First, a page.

Visual expertise in the absence of holistic processing in congenital prosopagnosia

N Weiss, E Mardo, G Avidan

Research output: Contribution to journalMeeting Abstract


Background: A major question in face perception is whether faces comprise a distinct visual category that is processed by specialized cognitive and neural mechanisms, or whether face processing merely represent an extreme case of visual expertise. Method: Here, we address this issue, by studying O.H, 22 years old woman with congenital prosopagnosia (CP), a lifelong impairment in face perception in the absence of an obvious brain damage. Interestingly, despite her deficit, O.H reported having superior recognition skills for horses, due to her work with horses since she was 7 years old. To examine her holistic perceptionwith faces and horses,we used the inversion effect, i.e. better performance for upright compared to inverted faces, which is a well-established indication of holistic face processing. We conducted an identical task for horses, and used response time, accuracy and eye movement data as dependent measures. O.H performance was compared to data obtained from two age and gender-matched control groups each including 10 participants that were either horse experts, having 7-23 years of experience with horses or non-experts. Results: As expected, both control groups exhibited the face inversion effect, while O.H did not show the effect. As for horses, O.H. exhibited superior performance for upright horses compared to upright faces, but this was not qualified by an inversion effect for horses. Similarly, neither of the control groups exhibited an inversion effect for horses. Interestingly, gaze behaviour toward upright and inverted horses was indicative of horse expertise. Particularly, non-experts tended to focus their gaze towards the upper part of image of the horse, while in contrast, experts and O.H focused their gaze towards the head, regardless of image orientation. Conclusions: these results suggest that visual expertise can be acquired independently from the mechanisms mediating face recognition and is not necessarily dependent on holistic processing.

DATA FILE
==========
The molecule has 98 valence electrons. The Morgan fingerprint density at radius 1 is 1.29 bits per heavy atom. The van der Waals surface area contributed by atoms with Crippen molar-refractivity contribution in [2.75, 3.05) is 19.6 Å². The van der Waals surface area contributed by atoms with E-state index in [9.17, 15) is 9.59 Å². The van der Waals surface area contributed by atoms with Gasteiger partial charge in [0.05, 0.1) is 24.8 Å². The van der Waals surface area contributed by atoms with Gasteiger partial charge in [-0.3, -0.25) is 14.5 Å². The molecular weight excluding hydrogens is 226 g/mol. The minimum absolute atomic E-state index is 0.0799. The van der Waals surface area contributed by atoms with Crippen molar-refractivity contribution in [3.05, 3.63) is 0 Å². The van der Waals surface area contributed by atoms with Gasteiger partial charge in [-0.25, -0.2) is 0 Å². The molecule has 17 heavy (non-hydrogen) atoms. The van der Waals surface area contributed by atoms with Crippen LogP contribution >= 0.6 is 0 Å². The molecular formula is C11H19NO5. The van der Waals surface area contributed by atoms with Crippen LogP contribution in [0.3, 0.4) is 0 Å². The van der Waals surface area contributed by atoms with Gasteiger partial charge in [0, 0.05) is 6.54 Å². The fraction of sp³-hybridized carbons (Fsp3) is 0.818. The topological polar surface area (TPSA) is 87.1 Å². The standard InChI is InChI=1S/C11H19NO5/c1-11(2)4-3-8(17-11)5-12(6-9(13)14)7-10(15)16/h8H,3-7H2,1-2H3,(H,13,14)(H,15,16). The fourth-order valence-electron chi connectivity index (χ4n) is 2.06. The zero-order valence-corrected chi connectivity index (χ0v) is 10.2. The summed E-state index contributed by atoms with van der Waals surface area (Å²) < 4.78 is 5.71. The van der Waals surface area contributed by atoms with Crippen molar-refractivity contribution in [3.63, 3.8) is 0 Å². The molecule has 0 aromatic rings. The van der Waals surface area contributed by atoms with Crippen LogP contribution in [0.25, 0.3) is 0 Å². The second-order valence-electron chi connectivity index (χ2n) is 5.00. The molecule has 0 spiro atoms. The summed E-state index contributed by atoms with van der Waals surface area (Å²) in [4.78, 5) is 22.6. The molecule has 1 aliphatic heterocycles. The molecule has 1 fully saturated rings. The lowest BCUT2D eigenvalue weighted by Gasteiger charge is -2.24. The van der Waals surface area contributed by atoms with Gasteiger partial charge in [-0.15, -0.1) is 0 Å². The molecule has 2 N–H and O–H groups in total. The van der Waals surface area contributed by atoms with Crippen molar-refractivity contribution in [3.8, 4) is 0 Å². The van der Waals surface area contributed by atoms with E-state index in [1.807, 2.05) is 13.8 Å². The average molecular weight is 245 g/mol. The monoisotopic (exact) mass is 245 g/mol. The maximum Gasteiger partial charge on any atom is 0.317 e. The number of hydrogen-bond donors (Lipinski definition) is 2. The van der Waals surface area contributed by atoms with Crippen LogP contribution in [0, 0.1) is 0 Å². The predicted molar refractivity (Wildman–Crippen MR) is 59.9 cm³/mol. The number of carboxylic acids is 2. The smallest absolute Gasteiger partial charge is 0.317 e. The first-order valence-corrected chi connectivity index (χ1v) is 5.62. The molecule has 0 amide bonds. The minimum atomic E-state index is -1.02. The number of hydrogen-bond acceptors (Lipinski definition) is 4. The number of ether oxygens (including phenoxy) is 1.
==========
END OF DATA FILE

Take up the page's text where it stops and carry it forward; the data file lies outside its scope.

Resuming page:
Original languageEnglish
Pages (from-to)S130
JournalJournal of Molecular Neuroscience
StatePublished - 2014


  • Israel
  • Italy
  • brain damage
  • control group
  • eye movement
  • female
  • gaze
  • gender
  • horse
  • human
  • processing
  • prosopagnosia
  • response time
  • skill
  • society


Dive into the research topics of 'Visual expertise in the absence of holistic processing in congenital prosopagnosia'. Together they form a unique fingerprint.

Cite this